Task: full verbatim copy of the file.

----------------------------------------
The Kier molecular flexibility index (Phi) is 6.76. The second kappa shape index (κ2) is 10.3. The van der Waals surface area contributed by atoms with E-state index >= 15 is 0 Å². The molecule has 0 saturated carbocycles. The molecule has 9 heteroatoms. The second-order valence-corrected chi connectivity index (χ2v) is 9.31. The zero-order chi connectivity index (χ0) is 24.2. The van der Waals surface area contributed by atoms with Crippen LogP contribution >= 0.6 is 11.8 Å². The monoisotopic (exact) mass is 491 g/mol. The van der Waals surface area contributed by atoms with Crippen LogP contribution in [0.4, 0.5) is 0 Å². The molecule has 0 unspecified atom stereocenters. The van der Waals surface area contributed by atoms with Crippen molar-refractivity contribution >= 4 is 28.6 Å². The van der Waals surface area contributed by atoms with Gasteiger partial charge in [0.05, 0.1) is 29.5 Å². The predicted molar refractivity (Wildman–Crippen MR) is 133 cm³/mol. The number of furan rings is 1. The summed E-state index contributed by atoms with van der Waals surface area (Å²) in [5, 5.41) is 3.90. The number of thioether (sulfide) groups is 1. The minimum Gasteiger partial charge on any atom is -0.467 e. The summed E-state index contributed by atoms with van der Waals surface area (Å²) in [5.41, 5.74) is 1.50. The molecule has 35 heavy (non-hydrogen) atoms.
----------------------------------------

The Kier molecular flexibility index (Phi) is 6.76. The second kappa shape index (κ2) is 10.3. The van der Waals surface area contributed by atoms with E-state index >= 15 is 0 Å². The molecule has 0 saturated carbocycles. The molecule has 9 heteroatoms. The second-order valence-corrected chi connectivity index (χ2v) is 9.31. The zero-order chi connectivity index (χ0) is 24.2. The van der Waals surface area contributed by atoms with Crippen LogP contribution >= 0.6 is 11.8 Å². The monoisotopic (exact) mass is 491 g/mol. The van der Waals surface area contributed by atoms with Crippen LogP contribution in [0.4, 0.5) is 0 Å². The molecule has 0 unspecified atom stereocenters. The van der Waals surface area contributed by atoms with Crippen molar-refractivity contribution >= 4 is 28.6 Å². The van der Waals surface area contributed by atoms with Gasteiger partial charge in [0.05, 0.1) is 29.5 Å². The predicted molar refractivity (Wildman–Crippen MR) is 133 cm³/mol. The number of furan rings is 1. The summed E-state index contributed by atoms with van der Waals surface area (Å²) in [5, 5.41) is 3.90. The number of thioether (sulfide) groups is 1. The minimum Gasteiger partial charge on any atom is -0.467 e. The summed E-state index contributed by atoms with van der Waals surface area (Å²) in [5.41, 5.74) is 1.50. The molecule has 35 heavy (non-hydrogen) atoms.